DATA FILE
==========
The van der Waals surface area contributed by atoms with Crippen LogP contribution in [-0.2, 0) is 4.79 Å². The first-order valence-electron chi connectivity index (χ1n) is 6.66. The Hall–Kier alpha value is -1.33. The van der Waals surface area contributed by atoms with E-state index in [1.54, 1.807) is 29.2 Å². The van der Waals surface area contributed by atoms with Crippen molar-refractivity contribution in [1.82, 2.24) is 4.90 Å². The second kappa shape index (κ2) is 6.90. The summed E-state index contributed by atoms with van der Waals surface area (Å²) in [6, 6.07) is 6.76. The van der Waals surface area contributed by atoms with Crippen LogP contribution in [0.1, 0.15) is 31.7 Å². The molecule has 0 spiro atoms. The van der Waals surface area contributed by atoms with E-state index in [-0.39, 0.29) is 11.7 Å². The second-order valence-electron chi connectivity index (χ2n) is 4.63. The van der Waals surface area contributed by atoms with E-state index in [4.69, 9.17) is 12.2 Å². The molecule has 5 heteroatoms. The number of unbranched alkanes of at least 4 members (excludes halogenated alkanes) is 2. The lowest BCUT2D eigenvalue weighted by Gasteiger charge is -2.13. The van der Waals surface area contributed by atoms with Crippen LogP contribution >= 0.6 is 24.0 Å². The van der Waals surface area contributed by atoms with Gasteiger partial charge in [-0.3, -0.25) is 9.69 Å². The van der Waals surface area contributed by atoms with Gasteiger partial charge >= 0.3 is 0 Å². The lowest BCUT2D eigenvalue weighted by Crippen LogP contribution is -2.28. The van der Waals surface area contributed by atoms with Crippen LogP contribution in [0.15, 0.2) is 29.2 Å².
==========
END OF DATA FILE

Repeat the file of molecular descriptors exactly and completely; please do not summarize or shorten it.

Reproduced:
The van der Waals surface area contributed by atoms with Crippen LogP contribution in [-0.2, 0) is 4.79 Å². The first-order valence-electron chi connectivity index (χ1n) is 6.66. The Hall–Kier alpha value is -1.33. The van der Waals surface area contributed by atoms with E-state index in [1.54, 1.807) is 29.2 Å². The van der Waals surface area contributed by atoms with Crippen molar-refractivity contribution in [1.82, 2.24) is 4.90 Å². The second kappa shape index (κ2) is 6.90. The summed E-state index contributed by atoms with van der Waals surface area (Å²) in [6, 6.07) is 6.76. The van der Waals surface area contributed by atoms with Crippen LogP contribution in [0.1, 0.15) is 31.7 Å². The molecule has 0 spiro atoms. The van der Waals surface area contributed by atoms with E-state index in [-0.39, 0.29) is 11.7 Å². The second-order valence-electron chi connectivity index (χ2n) is 4.63. The van der Waals surface area contributed by atoms with E-state index in [4.69, 9.17) is 12.2 Å². The molecule has 5 heteroatoms. The number of unbranched alkanes of at least 4 members (excludes halogenated alkanes) is 2. The lowest BCUT2D eigenvalue weighted by Gasteiger charge is -2.13. The van der Waals surface area contributed by atoms with Crippen LogP contribution >= 0.6 is 24.0 Å². The van der Waals surface area contributed by atoms with Gasteiger partial charge in [-0.3, -0.25) is 9.69 Å². The van der Waals surface area contributed by atoms with Gasteiger partial charge >= 0.3 is 0 Å². The lowest BCUT2D eigenvalue weighted by Crippen LogP contribution is -2.28. The van der Waals surface area contributed by atoms with Crippen LogP contribution in [0.15, 0.2) is 29.2 Å².